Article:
|“||Time destroys all, even the foolish!||„|
Kali is a Hindu goddess associated with death and destruction. The name Kali means "black", but has by folk etymology come to mean "force of time (kala)". Despite her negative connotations, she is today considered the goddess of time and change.
Kali is represented as the consort of god Shiva, on whose body she is often seen standing. She is associated with many other Hindu goddesses like Durga, Bhadrakali, Sati, Rudrani, Parvati and Chamunda. She is the foremost among the Dasa-Mahavidyas, ten fierce Tantric goddesses.
Kali is portrayed mostly in two forms: the popular four-armed form and the ten-armed Mahakali form. In both of her forms, she is described as being black in color but is most often depicted as blue in popular Indian art. Her eyes are described as red with intoxication, and in absolute rage, her hair is shown disheveled, small fangs sometimes protrude out of her mouth, and her tongue is lolling. She is often shown naked or just wearing a skirt made of human arms and a garland of human heads. She is also accompanied by serpents and a jackal.
Kali's most common four armed iconographic image shows each hand carrying variously a sword, a trishul (trident), a severed head, and a bowl or skull-cup (kapala) catching the blood of the severed head.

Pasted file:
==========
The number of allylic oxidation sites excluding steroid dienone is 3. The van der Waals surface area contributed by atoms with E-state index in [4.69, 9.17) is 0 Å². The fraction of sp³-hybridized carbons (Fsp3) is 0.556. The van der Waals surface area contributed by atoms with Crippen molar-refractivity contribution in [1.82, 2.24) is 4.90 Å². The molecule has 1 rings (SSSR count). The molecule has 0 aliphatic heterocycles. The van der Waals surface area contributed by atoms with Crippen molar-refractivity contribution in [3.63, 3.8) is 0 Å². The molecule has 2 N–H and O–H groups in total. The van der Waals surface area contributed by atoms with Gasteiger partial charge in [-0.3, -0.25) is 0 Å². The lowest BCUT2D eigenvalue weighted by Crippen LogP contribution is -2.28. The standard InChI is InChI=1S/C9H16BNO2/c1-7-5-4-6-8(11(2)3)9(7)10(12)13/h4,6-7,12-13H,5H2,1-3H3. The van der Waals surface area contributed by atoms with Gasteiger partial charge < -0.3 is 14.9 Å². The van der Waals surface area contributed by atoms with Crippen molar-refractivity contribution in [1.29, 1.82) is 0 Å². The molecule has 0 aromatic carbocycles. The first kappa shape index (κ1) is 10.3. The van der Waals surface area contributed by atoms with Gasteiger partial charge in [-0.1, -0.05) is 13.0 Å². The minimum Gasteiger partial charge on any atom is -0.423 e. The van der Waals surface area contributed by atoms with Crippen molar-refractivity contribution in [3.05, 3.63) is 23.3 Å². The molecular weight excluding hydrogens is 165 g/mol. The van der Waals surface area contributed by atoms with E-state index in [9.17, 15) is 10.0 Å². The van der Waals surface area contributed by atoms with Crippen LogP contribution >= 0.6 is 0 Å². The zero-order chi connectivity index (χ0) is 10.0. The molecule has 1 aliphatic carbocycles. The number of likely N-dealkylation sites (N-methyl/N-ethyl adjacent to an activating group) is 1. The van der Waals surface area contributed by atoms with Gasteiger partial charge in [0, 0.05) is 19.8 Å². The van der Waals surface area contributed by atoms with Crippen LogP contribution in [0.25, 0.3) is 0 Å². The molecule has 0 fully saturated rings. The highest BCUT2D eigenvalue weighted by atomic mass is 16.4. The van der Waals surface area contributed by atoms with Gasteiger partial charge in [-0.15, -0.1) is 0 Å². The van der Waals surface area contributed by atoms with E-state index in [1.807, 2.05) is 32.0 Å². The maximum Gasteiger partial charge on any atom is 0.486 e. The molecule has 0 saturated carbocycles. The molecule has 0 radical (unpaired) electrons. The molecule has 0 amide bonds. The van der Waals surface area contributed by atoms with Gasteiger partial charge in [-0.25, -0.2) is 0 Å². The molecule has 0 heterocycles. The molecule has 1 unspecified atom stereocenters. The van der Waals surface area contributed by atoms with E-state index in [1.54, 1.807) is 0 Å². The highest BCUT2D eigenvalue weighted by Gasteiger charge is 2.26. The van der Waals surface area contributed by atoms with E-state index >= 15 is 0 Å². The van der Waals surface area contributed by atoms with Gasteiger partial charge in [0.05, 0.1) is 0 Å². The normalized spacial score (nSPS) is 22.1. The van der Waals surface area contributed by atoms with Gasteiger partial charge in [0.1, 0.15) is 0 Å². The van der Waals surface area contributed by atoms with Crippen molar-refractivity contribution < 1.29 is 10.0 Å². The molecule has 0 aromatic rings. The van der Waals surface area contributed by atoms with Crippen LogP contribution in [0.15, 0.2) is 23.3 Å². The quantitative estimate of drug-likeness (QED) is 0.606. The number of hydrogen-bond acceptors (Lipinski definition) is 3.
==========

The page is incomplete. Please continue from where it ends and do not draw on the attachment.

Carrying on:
Two of these hands, usually the left, are holding a sword and a severed head. The sword signifies divine knowledge and the human head signifies human ego which must be slain by divine knowledge in order to attain moksha. The other two hands, usually the right, are in the abhaya (fearlessness) and varada (blessing) mudras, which means her initiated devotees, or anyone worshipping her with a true heart, will be saved as she will guide them here and in the hereafter.
Powers and Abilities
Myths and Legends
Although sometimes presented as dark and violent, her earliest incarnation as a figure of annihilation still has some influence. More complex Tantric beliefs sometimes extend her role so far as to be the "ultimate reality" or Brahman. She is also revered as Bhavatarini (literally "redeemer of the universe"). Comparatively recent devotional movements largely conceive Kali as a benevolent mother goddess.